And you didnt address any of the other points I had. This completely diminishes big conference championships. No one will be tapered because u can't taper for 3 meets in a month and be sharp at all of them.

    And your solution to tapering of just figure it out? I dont want to see even more people adding time at NCAAs. it is already hard enough to make the meet and perform.

    Also I still don't get your hatred (maybe a strong word...) of people swimming bonus events. That seems to be where your whole issue comes from. Your solution still has the same swimmers there (with maybe a few extra because you have magically expanded the meet) but then you don't let the people swim bonuses, to undo the injustice of the people swimming bonuses being slower than the people who just missed getting invited. But what does that accomplish?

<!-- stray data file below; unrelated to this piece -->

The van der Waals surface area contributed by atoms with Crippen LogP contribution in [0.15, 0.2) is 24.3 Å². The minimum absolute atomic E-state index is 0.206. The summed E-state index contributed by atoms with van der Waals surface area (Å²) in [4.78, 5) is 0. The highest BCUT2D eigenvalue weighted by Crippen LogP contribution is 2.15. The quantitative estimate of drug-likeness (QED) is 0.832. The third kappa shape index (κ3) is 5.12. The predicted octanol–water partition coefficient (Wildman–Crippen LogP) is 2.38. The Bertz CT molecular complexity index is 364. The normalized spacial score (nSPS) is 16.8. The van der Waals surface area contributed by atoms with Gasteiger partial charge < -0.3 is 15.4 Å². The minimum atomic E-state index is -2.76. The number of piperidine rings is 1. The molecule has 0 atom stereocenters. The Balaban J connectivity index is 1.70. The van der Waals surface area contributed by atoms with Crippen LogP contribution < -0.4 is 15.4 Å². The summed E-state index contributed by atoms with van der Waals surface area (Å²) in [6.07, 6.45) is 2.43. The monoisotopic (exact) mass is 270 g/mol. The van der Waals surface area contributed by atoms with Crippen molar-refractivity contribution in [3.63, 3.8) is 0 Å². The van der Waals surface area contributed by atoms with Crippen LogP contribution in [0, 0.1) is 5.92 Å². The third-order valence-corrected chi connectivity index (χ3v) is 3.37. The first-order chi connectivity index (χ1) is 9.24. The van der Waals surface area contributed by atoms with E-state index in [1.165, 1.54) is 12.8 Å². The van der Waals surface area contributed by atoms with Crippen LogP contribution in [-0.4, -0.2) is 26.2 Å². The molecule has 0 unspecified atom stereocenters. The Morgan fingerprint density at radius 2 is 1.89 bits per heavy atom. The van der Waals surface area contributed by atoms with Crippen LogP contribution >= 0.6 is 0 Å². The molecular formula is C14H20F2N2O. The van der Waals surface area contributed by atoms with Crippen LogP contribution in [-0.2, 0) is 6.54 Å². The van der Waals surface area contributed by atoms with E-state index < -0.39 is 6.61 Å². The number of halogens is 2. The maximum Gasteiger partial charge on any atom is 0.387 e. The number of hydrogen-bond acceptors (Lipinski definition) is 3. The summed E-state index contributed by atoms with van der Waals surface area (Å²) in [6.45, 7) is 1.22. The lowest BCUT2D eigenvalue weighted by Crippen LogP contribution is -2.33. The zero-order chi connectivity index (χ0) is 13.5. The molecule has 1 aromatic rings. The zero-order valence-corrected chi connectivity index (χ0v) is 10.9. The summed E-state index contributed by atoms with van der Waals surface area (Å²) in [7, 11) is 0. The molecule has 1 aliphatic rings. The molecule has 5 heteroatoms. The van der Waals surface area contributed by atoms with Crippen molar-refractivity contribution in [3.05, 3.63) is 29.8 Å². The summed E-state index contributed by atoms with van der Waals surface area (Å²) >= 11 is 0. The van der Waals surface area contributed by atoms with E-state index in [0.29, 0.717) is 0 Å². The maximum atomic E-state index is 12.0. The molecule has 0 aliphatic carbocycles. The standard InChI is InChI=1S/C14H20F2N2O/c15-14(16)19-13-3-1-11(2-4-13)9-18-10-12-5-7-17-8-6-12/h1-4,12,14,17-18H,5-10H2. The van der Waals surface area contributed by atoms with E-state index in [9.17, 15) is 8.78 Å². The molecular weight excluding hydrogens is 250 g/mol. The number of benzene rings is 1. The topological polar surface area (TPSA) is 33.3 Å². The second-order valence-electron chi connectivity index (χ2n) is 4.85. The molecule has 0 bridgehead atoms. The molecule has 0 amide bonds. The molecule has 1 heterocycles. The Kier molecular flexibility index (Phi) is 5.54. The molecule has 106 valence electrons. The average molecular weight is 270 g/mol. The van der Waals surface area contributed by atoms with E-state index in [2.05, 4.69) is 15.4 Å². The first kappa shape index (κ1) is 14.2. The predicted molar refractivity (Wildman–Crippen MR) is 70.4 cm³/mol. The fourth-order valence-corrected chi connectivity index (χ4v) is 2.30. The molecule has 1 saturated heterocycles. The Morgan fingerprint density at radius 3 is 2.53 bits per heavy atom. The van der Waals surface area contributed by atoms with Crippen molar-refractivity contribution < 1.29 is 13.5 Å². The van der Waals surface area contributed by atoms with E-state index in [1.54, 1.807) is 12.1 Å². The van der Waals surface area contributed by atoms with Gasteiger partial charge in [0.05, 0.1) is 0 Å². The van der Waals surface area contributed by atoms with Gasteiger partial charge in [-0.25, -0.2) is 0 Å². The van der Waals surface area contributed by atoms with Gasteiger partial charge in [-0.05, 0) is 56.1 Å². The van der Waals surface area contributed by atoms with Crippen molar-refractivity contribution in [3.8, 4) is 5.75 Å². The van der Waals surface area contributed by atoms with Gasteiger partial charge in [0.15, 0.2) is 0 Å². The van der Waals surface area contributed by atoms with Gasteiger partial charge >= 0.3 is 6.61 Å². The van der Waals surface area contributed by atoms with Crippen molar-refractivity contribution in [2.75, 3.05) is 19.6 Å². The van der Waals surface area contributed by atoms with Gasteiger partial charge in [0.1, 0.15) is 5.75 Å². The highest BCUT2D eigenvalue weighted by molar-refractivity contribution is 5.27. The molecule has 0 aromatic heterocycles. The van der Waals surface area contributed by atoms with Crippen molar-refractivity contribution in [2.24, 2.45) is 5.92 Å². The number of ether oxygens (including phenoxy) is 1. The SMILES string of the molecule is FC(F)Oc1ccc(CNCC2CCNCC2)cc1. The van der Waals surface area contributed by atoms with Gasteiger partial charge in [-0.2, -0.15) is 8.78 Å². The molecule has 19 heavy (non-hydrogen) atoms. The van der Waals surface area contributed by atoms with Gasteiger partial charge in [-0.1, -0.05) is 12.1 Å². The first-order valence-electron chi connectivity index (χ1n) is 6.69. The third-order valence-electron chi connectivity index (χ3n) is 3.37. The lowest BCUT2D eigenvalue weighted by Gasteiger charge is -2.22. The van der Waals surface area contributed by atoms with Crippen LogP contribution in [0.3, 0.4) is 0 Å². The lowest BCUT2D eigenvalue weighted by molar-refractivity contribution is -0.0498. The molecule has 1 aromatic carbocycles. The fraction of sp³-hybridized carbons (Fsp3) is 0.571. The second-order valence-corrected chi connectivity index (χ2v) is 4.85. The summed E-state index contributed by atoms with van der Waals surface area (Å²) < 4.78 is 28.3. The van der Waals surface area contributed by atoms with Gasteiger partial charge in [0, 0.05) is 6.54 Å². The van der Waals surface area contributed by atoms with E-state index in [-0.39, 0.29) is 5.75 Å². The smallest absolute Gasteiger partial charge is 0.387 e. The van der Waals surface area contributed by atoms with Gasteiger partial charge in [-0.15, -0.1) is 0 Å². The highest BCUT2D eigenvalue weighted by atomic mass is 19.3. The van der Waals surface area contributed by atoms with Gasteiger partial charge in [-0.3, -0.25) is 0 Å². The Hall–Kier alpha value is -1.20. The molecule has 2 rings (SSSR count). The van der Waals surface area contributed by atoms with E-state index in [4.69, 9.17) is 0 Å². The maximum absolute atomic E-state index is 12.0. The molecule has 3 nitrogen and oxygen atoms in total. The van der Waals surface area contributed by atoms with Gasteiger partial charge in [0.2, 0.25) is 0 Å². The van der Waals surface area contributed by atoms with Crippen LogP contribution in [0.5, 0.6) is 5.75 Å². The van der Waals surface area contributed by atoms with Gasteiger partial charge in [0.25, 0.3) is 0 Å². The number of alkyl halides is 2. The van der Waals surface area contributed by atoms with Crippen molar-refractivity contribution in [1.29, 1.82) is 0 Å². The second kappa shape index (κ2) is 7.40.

Also the point of another poster about costs is another good one. You know better than I, but how much does it cost to send say 10 guys to a another meet with 5 nights in a hotel, airfare, food and new suits? Would this added cost hurt the mid-major team more than it helps them?

  11. If a team wants to place priority on a conference meet, that is a decision their coach has the right to make. In the system we have now, that is no different.

    Plus, there is a difference between "tapering" and getting a swimmer "race ready." some teams now put more focus on their conference, and some put more on the dance. that is part of the game. I think that risk serves to make the sport more exciting.